• Home
  • Parashah
  • Ask the Rabbi
  • Festivals
  • Freemasonry
  • Articles
  • About
  • Books
  • Media

    Shabbat candles – B’ha’alot’cha

    Shabbat candlesSince the weekly portion opens with kindling the lamps in the sanctuary (Num. 8:1-2), let us address the broader issue of the lights in the mikdash me’at – the “minor sanctuary” which is the home.

    Who introduced Shabbat candles?

    The Mishnah chapter Bameh Madlikin – “What is used for the Sabbath light” – indicates that the Sabbath lamp has ancient origins.

    This is not identical with our practice of ritually kindling two or more lights regardless of how light the home is otherwise.

    The ancient Sabbath lamp lit up the home and provided Oneg Shabbat (“Sabbath delight”), as against the sectarian view that because the Torah tells us not to kindle a fire on the Sabbath we must sit in the dark.

    Though everyone has to make the home well-lit, the woman of the house has the special responsibility for the Sabbath light.

    Medieval people often had a candle with two wicks representing the two commands, “Remember” and “Observe”, which led to the practice of kindling at least two lights.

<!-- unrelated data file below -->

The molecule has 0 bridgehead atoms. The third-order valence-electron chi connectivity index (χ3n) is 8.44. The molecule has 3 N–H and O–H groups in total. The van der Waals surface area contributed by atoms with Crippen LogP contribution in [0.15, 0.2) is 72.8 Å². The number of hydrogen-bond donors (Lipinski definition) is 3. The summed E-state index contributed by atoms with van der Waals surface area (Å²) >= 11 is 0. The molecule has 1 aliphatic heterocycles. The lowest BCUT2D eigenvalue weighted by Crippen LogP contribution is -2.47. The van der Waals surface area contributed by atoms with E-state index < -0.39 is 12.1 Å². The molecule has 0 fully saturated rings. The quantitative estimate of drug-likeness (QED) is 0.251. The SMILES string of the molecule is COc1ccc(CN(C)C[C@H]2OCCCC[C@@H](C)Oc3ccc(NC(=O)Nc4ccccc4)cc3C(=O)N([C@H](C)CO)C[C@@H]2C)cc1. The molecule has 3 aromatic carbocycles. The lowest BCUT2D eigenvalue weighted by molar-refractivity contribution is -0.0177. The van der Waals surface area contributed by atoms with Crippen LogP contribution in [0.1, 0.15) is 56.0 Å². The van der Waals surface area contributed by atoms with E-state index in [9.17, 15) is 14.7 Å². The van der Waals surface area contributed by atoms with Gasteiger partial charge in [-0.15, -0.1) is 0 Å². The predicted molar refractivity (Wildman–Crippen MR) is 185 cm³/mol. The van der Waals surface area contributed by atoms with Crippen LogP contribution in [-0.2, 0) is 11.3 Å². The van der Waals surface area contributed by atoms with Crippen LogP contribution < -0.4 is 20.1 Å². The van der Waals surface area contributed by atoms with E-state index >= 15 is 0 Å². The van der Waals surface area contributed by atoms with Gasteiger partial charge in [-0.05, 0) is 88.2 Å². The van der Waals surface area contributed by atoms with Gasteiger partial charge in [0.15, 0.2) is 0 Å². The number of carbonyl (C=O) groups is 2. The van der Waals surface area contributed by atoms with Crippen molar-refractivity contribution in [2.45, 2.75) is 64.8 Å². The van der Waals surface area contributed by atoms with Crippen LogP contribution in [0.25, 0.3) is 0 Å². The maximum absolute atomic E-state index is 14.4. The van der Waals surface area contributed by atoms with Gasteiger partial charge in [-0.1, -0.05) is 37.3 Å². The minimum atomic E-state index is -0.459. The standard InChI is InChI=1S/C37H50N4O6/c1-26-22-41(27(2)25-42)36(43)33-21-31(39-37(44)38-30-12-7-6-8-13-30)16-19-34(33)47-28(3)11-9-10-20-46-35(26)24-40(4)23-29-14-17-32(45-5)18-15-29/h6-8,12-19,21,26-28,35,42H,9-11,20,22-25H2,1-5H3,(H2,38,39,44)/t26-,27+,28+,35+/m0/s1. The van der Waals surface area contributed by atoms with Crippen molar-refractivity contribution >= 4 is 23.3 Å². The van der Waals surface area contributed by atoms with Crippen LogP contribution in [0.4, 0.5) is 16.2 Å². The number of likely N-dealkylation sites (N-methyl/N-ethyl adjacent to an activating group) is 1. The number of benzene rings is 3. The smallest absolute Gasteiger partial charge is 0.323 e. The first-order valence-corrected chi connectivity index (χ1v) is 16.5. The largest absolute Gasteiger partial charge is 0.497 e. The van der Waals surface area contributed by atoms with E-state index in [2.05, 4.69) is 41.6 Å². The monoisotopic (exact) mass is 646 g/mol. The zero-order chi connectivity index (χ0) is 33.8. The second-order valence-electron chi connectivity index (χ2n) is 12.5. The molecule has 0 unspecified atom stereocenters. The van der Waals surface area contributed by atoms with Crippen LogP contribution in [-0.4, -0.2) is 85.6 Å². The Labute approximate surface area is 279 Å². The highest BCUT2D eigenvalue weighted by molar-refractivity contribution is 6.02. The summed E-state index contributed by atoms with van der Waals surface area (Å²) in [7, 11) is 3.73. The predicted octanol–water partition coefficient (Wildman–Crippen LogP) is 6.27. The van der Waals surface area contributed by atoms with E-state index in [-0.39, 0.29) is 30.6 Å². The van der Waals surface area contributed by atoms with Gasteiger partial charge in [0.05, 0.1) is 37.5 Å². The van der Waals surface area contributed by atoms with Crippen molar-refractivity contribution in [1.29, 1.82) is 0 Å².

In normal circumstances, a Jewish person may not remove the candles even if they have gone out. Separate rules govern what to do in the event of a fire.

    The question arises of what the Shabbat candles signify. They symbolise the additional soul that the day brings.

    In some Reform communities they kindle the lights in the synagogue.

    Apart from the problem of timing, since the mitzvah applies at the onset of Shabbat (actually 18 minutes earlier) and lighting in the synagogue is generally later time when Shabbat has already commenced, there is the matter of principle.

    Judaism is in peril if the home is void of Jewish observance and all is focused on the synagogue.

    Comments are closed.